A Quest for the Written Word
As the number of Hispanics in the U.S. increases, so must the understanding of how churches can cater to the different generations represented. Various age groups adapt to their surroundings in different ways, so multiple methods are needed to meet disparate cultural needs.
In the past 15 years, the number of Hispanic Assemblies of God adherents in the U.S. has increased by a whopping 71 percent. Dennis J. Rivera, the new director of the AG Office of Hispanic Relations, says this increase in the Hispanic constituency is due mostly to a rising immigrant population and the higher birthrate among Hispanics.
Efraim Espinoza, the recently retired director of the OHR during its first decade, says there are three distinct generational types to be considered when accommodating
the needs of Hispanics in the U.S. AG:
— Immigrants for whom Spanish is dominant in their culture and language.
— U.S. born and educated children of a generation born outside the U.S.
— Those who are more dependent on English than Spanish.
When any of these types are ignored, the reach to the Hispanic audience is limited. For example, if a pastor’s sermons are preached in Spanish only, for the most part, the younger generation will go elsewhere to have their needs met.
The same principle can be applied in publications. Rivera says one of his main goals is to continue Espinoza’s objective to reach Hispanics through the written word. Rivera says he hopes the OHR can supply more Spanish-language publications that are not only translated versions of English materials, but also are written originally from a Hispanic perspective.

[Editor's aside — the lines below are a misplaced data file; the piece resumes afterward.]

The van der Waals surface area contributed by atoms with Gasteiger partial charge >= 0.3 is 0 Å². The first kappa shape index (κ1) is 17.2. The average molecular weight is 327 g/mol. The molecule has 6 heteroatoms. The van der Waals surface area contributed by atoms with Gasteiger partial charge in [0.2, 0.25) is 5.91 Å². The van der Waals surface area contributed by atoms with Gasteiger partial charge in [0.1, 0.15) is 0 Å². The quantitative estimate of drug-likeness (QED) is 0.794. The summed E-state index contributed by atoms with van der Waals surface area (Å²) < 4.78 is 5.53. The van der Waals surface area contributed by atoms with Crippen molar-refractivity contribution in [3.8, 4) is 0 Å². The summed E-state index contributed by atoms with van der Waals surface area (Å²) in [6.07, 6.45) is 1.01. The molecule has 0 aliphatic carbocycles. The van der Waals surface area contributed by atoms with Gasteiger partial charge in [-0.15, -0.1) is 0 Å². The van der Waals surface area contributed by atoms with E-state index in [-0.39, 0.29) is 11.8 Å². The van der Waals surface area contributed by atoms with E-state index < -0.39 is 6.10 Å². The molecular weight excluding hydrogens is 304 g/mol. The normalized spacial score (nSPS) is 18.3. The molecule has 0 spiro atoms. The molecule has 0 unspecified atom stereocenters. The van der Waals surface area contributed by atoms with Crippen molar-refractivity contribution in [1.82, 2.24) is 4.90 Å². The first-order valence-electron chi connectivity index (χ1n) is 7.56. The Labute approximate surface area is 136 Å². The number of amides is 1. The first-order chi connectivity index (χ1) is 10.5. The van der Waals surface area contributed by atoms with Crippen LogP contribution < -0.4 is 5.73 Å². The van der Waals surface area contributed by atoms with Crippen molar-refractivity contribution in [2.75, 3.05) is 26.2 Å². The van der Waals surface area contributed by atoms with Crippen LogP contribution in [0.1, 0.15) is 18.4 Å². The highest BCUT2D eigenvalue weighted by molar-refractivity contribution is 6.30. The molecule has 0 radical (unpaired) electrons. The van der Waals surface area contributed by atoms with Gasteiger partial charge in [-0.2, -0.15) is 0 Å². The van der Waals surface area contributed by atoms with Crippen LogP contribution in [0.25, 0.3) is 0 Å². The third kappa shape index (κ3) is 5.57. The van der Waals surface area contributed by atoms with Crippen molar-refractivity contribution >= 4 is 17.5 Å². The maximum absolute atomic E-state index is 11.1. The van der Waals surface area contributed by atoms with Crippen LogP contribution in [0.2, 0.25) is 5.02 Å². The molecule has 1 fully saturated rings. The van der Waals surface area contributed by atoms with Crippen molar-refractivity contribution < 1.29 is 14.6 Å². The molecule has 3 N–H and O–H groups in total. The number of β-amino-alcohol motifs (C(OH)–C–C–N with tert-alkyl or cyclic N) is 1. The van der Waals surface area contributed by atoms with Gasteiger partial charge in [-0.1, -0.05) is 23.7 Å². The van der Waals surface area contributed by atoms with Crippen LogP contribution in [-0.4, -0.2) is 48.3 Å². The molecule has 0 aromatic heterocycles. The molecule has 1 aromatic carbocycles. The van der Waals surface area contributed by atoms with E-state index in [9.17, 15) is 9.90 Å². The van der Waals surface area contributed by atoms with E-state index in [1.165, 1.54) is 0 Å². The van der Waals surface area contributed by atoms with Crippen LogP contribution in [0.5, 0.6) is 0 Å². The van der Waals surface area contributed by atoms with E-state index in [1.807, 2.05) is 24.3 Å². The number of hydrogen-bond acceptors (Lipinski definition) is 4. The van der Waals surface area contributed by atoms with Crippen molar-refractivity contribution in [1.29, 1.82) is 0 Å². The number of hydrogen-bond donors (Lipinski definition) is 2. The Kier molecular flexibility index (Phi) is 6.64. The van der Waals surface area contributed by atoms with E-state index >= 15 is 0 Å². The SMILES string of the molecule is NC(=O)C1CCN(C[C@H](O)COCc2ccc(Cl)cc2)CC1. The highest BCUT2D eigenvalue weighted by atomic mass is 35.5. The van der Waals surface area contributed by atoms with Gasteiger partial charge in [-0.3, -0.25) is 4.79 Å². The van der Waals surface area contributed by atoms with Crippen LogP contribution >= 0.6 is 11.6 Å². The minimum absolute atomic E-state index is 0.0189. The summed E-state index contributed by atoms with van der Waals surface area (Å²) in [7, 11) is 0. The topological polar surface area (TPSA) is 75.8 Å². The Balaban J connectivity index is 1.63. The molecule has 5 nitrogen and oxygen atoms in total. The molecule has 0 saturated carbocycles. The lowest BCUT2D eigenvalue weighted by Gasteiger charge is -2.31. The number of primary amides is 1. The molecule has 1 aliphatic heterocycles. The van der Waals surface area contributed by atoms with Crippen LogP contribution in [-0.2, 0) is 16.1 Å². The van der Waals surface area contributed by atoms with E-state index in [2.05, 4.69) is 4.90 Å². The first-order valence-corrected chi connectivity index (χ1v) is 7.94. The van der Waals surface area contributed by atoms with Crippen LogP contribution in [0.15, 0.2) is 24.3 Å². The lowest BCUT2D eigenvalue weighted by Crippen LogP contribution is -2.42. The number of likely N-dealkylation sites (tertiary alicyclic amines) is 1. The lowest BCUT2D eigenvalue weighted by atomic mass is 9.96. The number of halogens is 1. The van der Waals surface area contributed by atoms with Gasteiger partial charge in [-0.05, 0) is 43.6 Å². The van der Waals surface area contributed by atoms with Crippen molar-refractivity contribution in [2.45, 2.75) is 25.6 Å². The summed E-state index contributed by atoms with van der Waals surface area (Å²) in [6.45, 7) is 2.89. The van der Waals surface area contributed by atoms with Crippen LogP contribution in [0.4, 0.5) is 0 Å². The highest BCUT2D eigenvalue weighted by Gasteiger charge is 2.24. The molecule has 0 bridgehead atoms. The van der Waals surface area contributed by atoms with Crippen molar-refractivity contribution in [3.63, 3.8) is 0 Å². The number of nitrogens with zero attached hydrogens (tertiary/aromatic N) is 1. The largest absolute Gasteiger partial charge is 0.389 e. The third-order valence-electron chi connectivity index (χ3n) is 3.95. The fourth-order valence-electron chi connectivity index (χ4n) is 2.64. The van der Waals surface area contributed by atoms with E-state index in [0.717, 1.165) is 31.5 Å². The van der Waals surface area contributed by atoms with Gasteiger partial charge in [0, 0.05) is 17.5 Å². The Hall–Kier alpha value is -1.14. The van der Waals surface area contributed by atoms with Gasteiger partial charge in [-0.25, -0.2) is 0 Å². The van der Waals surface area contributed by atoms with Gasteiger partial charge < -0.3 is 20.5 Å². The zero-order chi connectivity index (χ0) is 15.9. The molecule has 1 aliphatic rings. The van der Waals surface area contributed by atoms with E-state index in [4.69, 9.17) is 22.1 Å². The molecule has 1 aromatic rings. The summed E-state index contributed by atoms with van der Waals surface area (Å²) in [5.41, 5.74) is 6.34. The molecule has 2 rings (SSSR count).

“A lot of things are developed in English through the lens of an Anglo culture and translated into Spanish, but not adapted to the Hispanic culture,” Rivera says. “We in Hispanic Relations need to find resources that are speaking more to their needs in context.”
Printed publications reach beyond the 14 Spanish-language districts that are part of the U.S. AG. Rivera notes that more Hispanic churches are planted in some of the AG’s 47 geographic districts than in some of the designated Hispanic districts. Rivera, who will assume full-time national leadership next spring when he wraps up duties as superintendent of the Denver-based Hispanic Central District, says he wants to help Latinos connect better, regardless of where they worship.
“The bridging of languages, the bridging of cultures, and the bridging of generations is what the Office of Hispanic Relations is all about,” says Espinoza, who in June was elected assistant superintendent of the Midwest Latin American District . Rivera hopes to continue the legacy Espinoza established during the growth of the AG Hispanic constituency this century.
"Efraim was a spiritual statesman," Rivera says.
Overall, Hispanics represent 23 percent of the Fellowship's adherents, up from 16.3 percent 15 years ago. In 2001, a total of 428,747 Hispanics attended AG churches. The number rose to 733,809 last year.